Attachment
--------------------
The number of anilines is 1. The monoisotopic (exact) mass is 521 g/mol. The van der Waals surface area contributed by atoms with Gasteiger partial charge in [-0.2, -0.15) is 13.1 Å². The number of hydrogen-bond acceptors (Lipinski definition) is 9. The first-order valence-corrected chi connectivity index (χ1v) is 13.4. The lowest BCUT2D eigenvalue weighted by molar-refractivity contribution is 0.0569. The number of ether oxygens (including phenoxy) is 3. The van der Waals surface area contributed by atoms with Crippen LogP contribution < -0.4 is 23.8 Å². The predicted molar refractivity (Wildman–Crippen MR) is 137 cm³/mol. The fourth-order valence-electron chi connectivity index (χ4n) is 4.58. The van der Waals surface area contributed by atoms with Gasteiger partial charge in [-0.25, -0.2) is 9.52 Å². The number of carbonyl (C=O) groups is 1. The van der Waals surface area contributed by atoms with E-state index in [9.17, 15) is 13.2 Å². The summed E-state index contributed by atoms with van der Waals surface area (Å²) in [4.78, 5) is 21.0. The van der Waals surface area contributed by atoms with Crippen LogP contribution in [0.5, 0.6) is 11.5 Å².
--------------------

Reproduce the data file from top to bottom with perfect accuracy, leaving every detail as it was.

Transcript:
The number of anilines is 1. The monoisotopic (exact) mass is 521 g/mol. The van der Waals surface area contributed by atoms with Gasteiger partial charge in [-0.2, -0.15) is 13.1 Å². The number of hydrogen-bond acceptors (Lipinski definition) is 9. The first-order valence-corrected chi connectivity index (χ1v) is 13.4. The lowest BCUT2D eigenvalue weighted by molar-refractivity contribution is 0.0569. The number of ether oxygens (including phenoxy) is 3. The van der Waals surface area contributed by atoms with Crippen LogP contribution < -0.4 is 23.8 Å². The predicted molar refractivity (Wildman–Crippen MR) is 137 cm³/mol. The fourth-order valence-electron chi connectivity index (χ4n) is 4.58. The van der Waals surface area contributed by atoms with Gasteiger partial charge in [-0.25, -0.2) is 9.52 Å². The number of carbonyl (C=O) groups is 1. The van der Waals surface area contributed by atoms with E-state index in [9.17, 15) is 13.2 Å². The summed E-state index contributed by atoms with van der Waals surface area (Å²) in [4.78, 5) is 21.0. The van der Waals surface area contributed by atoms with Crippen LogP contribution in [0.5, 0.6) is 11.5 Å².